Bangkok cooking school
Credit: Courtesy of Blue Elephant

What and where you eat in Bangkok is just as important as visiting the temples and walking the markets. Thai cooks have a unique practice of balancing salty, hot, sour, sweet and sometimes bitter flavors—often in a single dish. This skills spans the country, from street stalls to white tablecloth restaurants. And as tourists have become increasingly interested in the nuances of this diverse cuisine, cooking schools are becoming a must-do item on travelers’ itineraries. Our favorite cooking schools in Bangkok can transform any home cook into an informed Thai chef.

Best value for the money

Set in a traditional open-air kitchen in the center of bustling Bangkok, the Silom Thai Cooking School teachers vacationers how to recreate favorite dishes like Pad Thai, green curry, and mango sticky rice at home with authentic Thai practices. Instructors guide students at the nearby market to purchase (with a bit of bargaining, of course) ingredients needed for that day’s class—meat, fish, vegetables and herbs—with an eye for quality, while also teaching them relevant Thai vocabulary. They’re also quick to offer substitutes for ingredients that might be hard to find back home. Each session includes the preparation of an appetizer, main courses and dessert. The relaxed atmosphere of mashing up chilies with a mortar and pestle while sitting on the ground and using whole spices instead of pre-ground ones gives students a real look into the day-to-day life of Thai people. Some of the fancy bells and whistles are missing here, but the class is a steal for the price ($30 per person).

Best for the luxury traveler

Take a charming teak boat from the Mandarin Oriental pier across the Chao Phraya River to an antique Thai-style house, where The Oriental Thai Cooking School resides. It was home to Bangkok's first-ever cooking class in 1986. The menu changes daily, so guests can learn four separate dishes each session, or 24 over the course of the week. (If the weeklong session piques your interest, look for special room rates at the hotel that include the full week’s course). Classes are taught by the charismatic chef Narain Kiattiyotcharoen and limited to 15 people per session. Students tackle the hands-on cooking work in groups of three, and finish each session with a beautifully presented lunch of all dishes. The Mandarin Oriental is a five-star hotel, and the standard of service and facilities at the school are on par. Saturday and Sunday classes include a trip to a local fresh market to pick out ingredients; during the Friday evening class, students can visit the market with the chef before heading back to the hotel to cook (classes start at $79 per person, and non-hotel guests are welcome).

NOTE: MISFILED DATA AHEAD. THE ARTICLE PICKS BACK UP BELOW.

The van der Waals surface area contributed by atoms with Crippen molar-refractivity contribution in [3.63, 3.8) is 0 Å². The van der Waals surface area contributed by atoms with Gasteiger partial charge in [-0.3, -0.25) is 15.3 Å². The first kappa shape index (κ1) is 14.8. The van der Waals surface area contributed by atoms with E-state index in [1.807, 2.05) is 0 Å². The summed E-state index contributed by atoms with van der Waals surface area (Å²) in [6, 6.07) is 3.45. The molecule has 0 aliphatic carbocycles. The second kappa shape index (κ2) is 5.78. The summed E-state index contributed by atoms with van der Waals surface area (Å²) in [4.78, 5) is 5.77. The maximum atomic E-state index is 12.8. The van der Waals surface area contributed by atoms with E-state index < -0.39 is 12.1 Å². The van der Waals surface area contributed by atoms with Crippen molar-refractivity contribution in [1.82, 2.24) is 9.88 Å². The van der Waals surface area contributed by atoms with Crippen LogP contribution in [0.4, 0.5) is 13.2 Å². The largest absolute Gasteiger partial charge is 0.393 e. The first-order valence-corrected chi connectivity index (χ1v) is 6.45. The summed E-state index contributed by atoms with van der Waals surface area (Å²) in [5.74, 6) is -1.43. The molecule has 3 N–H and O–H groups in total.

Best for serious foodies

The restaurant-turned-cooking-school Blue Elephant hosts morning and afternoon sessions, including a five-day professional course set in a century-old French colonial house. Students have a personal cooking station and wok, and helpful aids are nearby to assist when needed. Classes are the perfect mix for advanced cooks and kitchen newbies. Students enrolled in the morning session will ride the BTS (Bangkok’s above-ground public transportation) to the Bangrak Market to shop for ingredients such as bird’s eye chili and coriander roots. Back in the kitchen, the small class will learn to make four authentic, centuries-old dishes like massaman curry with beef, Thai fish cakes and prawn soufflé. At the end of the lesson, enjoy the meal in the decked-out dining room. Students eat the dishes they make, which allows for easy adjustments to spice levels and dietary restrictions along the way (classes start at $74 per person).

Best for the celebrity chef fan

The idea of going to a cooking class in a mall may be a turn-off, but Bangkokians love their malls, and some amazing restaurants and bars are found in these air-conditioned mega shopping centers—such as the Issaya Cooking Studio, founded by the superstars behind the famous Bangkok restaurant Issaya Siamese Club. Issaya’s chef Ian Kittichai, who appears on Iron Chef Thailand and owns restaurants in Bangkok, New York City and Barcelona, teaches courses, along with guest chefs from some of Bangkok’s famous eateries. Students work at high-tech stations to recreate recipes from Issaya Siamese Club, such as dipping sauces, curries and Thai desserts, with an emphasis on artful plating. Students can take specialty classes learning innovative cocktails with Thai ingredients like lemongrass from mixologist Justin Dunne, or make Thai sweets (classes start at $59 per person).

Ashley Niedringhaus is based in Bangkok, and writes about Thailand for Travel + Leisure. Follow her on Twitter at @A_Nieds or on Instagram at @SometimesWojno.